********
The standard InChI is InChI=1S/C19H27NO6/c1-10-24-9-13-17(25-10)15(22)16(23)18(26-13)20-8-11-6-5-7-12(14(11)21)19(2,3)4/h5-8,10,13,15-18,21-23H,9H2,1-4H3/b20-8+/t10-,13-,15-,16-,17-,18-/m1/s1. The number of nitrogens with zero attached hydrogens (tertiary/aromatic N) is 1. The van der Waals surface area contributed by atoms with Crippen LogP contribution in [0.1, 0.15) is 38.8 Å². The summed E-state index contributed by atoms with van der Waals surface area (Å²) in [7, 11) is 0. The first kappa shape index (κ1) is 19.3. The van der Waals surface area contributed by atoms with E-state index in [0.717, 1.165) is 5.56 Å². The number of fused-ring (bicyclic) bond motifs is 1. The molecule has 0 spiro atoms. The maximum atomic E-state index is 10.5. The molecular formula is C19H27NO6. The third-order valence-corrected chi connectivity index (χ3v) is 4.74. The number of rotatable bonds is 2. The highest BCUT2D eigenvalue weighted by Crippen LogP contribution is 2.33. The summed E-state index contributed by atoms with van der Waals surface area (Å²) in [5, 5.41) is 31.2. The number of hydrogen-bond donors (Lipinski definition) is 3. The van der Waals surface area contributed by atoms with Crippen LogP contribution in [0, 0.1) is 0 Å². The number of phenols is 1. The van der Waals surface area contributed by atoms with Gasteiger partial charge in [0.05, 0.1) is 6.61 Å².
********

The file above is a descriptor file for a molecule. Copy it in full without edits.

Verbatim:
The standard InChI is InChI=1S/C19H27NO6/c1-10-24-9-13-17(25-10)15(22)16(23)18(26-13)20-8-11-6-5-7-12(14(11)21)19(2,3)4/h5-8,10,13,15-18,21-23H,9H2,1-4H3/b20-8+/t10-,13-,15-,16-,17-,18-/m1/s1. The number of nitrogens with zero attached hydrogens (tertiary/aromatic N) is 1. The van der Waals surface area contributed by atoms with Crippen LogP contribution in [0.1, 0.15) is 38.8 Å². The summed E-state index contributed by atoms with van der Waals surface area (Å²) in [7, 11) is 0. The first kappa shape index (κ1) is 19.3. The van der Waals surface area contributed by atoms with E-state index in [0.717, 1.165) is 5.56 Å². The number of fused-ring (bicyclic) bond motifs is 1. The molecule has 0 spiro atoms. The maximum atomic E-state index is 10.5. The molecular formula is C19H27NO6. The third-order valence-corrected chi connectivity index (χ3v) is 4.74. The number of rotatable bonds is 2. The highest BCUT2D eigenvalue weighted by Crippen LogP contribution is 2.33. The summed E-state index contributed by atoms with van der Waals surface area (Å²) in [5, 5.41) is 31.2. The number of hydrogen-bond donors (Lipinski definition) is 3. The van der Waals surface area contributed by atoms with Crippen LogP contribution in [0, 0.1) is 0 Å². The number of phenols is 1. The van der Waals surface area contributed by atoms with Gasteiger partial charge in [0.05, 0.1) is 6.61 Å².